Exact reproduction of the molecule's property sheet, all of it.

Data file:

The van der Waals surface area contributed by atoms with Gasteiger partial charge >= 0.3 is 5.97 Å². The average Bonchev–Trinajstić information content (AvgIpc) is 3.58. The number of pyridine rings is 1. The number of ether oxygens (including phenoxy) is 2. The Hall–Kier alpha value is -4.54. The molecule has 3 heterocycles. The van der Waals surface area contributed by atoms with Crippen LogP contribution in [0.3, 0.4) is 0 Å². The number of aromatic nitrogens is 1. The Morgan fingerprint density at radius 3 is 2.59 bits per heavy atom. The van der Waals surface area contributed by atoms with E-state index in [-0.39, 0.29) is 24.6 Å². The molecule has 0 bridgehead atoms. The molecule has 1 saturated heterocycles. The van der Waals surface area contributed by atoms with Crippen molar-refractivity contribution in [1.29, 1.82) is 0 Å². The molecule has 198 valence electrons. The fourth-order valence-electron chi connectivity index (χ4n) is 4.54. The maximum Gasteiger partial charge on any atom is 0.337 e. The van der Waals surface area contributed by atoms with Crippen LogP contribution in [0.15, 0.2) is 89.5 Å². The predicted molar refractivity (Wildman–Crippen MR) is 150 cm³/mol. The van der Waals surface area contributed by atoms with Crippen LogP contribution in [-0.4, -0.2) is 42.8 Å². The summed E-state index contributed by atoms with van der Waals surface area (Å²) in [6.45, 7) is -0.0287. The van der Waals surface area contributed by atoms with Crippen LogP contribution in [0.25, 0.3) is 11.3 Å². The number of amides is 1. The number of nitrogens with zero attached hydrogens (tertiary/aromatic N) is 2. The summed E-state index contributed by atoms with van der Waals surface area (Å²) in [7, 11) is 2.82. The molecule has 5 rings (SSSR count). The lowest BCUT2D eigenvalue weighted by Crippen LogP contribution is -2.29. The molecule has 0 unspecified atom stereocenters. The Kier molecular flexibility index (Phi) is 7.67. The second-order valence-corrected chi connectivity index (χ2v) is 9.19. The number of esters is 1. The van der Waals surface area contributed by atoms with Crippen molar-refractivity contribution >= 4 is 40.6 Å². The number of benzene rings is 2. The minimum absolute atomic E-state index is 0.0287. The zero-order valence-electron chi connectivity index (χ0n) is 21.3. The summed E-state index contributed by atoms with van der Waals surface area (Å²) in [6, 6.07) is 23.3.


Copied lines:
The van der Waals surface area contributed by atoms with Gasteiger partial charge >= 0.3 is 5.97 Å². The average Bonchev–Trinajstić information content (AvgIpc) is 3.58. The number of pyridine rings is 1. The number of ether oxygens (including phenoxy) is 2. The Hall–Kier alpha value is -4.54. The molecule has 3 heterocycles. The van der Waals surface area contributed by atoms with Crippen LogP contribution in [0.3, 0.4) is 0 Å². The number of aromatic nitrogens is 1. The Morgan fingerprint density at radius 3 is 2.59 bits per heavy atom. The van der Waals surface area contributed by atoms with E-state index in [-0.39, 0.29) is 24.6 Å². The molecule has 0 bridgehead atoms. The molecule has 1 saturated heterocycles. The van der Waals surface area contributed by atoms with Crippen molar-refractivity contribution in [1.29, 1.82) is 0 Å². The molecule has 198 valence electrons. The fourth-order valence-electron chi connectivity index (χ4n) is 4.54. The maximum Gasteiger partial charge on any atom is 0.337 e. The van der Waals surface area contributed by atoms with Crippen LogP contribution in [0.15, 0.2) is 89.5 Å². The predicted molar refractivity (Wildman–Crippen MR) is 150 cm³/mol. The van der Waals surface area contributed by atoms with Crippen LogP contribution in [-0.4, -0.2) is 42.8 Å². The summed E-state index contributed by atoms with van der Waals surface area (Å²) in [6.45, 7) is -0.0287. The van der Waals surface area contributed by atoms with Crippen LogP contribution in [0.25, 0.3) is 11.3 Å². The number of amides is 1. The number of nitrogens with zero attached hydrogens (tertiary/aromatic N) is 2. The summed E-state index contributed by atoms with van der Waals surface area (Å²) in [7, 11) is 2.82. The molecule has 5 rings (SSSR count). The lowest BCUT2D eigenvalue weighted by Crippen LogP contribution is -2.29. The molecule has 0 unspecified atom stereocenters. The Kier molecular flexibility index (Phi) is 7.67. The second-order valence-corrected chi connectivity index (χ2v) is 9.19. The number of esters is 1. The van der Waals surface area contributed by atoms with Crippen molar-refractivity contribution >= 4 is 40.6 Å². The number of benzene rings is 2. The minimum absolute atomic E-state index is 0.0287. The zero-order valence-electron chi connectivity index (χ0n) is 21.3. The summed E-state index contributed by atoms with van der Waals surface area (Å²) in [6, 6.07) is 23.3.